Back, for a moment, to the Prime Minister’s speech in Mississauga (which, one imagines, will closely resemble his speech tonight in Kitchener). Here is his take on the day of apology in Ottawa.
“We’ve sought to acknowledge and to reconcile historic grievances, like, for example, what we did in June with the apology on the tragedy of Indian residential schools. And you know, friends, as tough as that was for the country, did it not feel good to have our aboriginal leaders tell Canadians in the House of Commons how proud they are to be Canadian?”
Now surely, the Prime Minister does not mean to suggest that the point of that day was to coerce a pledge of allegiance from native leaders, that the whole show was as much about absolving white guilt as it was about reconciliation and healing with and within the aboriginal community. But that is how a cynic might hear those lines.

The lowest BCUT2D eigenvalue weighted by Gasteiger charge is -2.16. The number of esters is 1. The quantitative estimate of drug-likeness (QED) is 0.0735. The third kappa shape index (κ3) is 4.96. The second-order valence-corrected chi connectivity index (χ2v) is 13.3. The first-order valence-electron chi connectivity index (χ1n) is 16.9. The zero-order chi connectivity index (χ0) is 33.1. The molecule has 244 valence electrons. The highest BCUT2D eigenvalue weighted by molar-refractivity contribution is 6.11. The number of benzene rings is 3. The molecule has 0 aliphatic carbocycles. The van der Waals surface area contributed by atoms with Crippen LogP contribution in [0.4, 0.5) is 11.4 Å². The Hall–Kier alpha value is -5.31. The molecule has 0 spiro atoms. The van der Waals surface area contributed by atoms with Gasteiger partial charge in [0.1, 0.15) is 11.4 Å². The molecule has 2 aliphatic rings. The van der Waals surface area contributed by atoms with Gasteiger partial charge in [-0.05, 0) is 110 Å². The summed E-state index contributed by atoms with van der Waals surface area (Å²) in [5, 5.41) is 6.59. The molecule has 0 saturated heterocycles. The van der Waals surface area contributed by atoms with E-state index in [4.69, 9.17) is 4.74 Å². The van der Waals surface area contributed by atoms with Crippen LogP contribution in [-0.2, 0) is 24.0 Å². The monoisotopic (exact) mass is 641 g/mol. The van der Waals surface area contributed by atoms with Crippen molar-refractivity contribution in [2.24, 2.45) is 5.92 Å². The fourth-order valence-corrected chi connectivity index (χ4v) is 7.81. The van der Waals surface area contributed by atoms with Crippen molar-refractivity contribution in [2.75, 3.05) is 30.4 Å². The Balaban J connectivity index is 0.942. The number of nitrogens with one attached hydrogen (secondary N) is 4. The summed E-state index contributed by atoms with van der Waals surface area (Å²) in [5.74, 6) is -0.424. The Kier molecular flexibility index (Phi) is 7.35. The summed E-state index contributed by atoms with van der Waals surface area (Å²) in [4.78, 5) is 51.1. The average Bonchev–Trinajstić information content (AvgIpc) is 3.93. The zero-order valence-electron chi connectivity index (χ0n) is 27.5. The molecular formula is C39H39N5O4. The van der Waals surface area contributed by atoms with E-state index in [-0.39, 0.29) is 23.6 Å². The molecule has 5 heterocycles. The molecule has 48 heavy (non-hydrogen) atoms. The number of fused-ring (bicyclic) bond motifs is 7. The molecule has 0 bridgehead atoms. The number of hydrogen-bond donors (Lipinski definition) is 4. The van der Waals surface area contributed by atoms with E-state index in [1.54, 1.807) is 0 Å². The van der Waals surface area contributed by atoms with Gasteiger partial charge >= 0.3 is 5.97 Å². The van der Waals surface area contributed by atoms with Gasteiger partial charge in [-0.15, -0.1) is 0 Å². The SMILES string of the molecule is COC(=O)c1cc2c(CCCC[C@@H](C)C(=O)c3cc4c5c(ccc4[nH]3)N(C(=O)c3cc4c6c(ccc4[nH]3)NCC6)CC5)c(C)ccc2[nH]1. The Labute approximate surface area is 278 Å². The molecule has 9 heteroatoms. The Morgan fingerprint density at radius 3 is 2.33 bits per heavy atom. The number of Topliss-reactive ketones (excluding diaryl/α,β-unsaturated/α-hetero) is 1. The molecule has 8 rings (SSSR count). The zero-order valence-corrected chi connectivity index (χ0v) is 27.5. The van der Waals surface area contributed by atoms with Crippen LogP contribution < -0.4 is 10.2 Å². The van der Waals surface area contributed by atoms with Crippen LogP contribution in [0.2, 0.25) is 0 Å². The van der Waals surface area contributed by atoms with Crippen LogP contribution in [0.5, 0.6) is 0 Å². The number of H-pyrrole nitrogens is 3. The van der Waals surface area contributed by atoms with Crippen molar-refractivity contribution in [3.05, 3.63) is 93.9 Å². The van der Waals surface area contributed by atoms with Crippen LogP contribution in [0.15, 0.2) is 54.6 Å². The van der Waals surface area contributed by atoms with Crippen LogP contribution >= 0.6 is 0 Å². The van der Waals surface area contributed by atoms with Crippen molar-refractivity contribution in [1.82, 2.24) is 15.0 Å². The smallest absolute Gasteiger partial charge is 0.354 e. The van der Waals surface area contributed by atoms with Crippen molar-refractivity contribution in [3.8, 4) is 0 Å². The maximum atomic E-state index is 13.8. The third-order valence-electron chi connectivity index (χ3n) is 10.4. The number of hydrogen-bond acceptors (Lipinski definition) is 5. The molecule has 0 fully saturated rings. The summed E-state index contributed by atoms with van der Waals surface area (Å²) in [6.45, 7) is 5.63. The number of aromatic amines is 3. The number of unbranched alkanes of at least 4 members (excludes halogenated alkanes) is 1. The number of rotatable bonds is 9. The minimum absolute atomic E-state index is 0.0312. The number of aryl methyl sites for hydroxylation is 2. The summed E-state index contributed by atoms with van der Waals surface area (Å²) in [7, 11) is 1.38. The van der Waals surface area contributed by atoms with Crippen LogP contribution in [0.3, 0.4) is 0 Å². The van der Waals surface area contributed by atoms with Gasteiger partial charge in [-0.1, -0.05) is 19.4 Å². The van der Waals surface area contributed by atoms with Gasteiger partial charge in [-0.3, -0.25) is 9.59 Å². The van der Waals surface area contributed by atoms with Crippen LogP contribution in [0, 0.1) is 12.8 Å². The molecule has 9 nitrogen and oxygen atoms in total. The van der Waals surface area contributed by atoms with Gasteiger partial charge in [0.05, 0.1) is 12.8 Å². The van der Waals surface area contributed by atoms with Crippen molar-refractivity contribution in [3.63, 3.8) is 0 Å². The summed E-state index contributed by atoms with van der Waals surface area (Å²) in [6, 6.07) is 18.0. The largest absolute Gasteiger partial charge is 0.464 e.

That was immediately followed by this.
“So friends, I believe that this is our great talent as a party. The other party has taken grievances and divisions and has built them into voting blocks. But we as Conservatives have taken them and built them into a country.”
It’s perhaps interesting to note how often the Prime Minister invites cynicism of politics and politicians. At one point last night he referred to the Conservative party “going down to Ottawa” (Ottawa being decidedly north of Mississauga). Despite the fact he very much defines Ottawa politics right now, he still strives for this idea of he and his followers as interlopers, storming the palace gates, speaking truth to power and so forth. It’s obviously a bit ridiculous. But it’s not without its merits. Indeed, this passage here—the offsetting of the Liberals building voting blocks and the Conservatives building a country—might have been his best stuff all night.
(Though the loudest ovation, take note, was reserved for his pledge to fight crime.)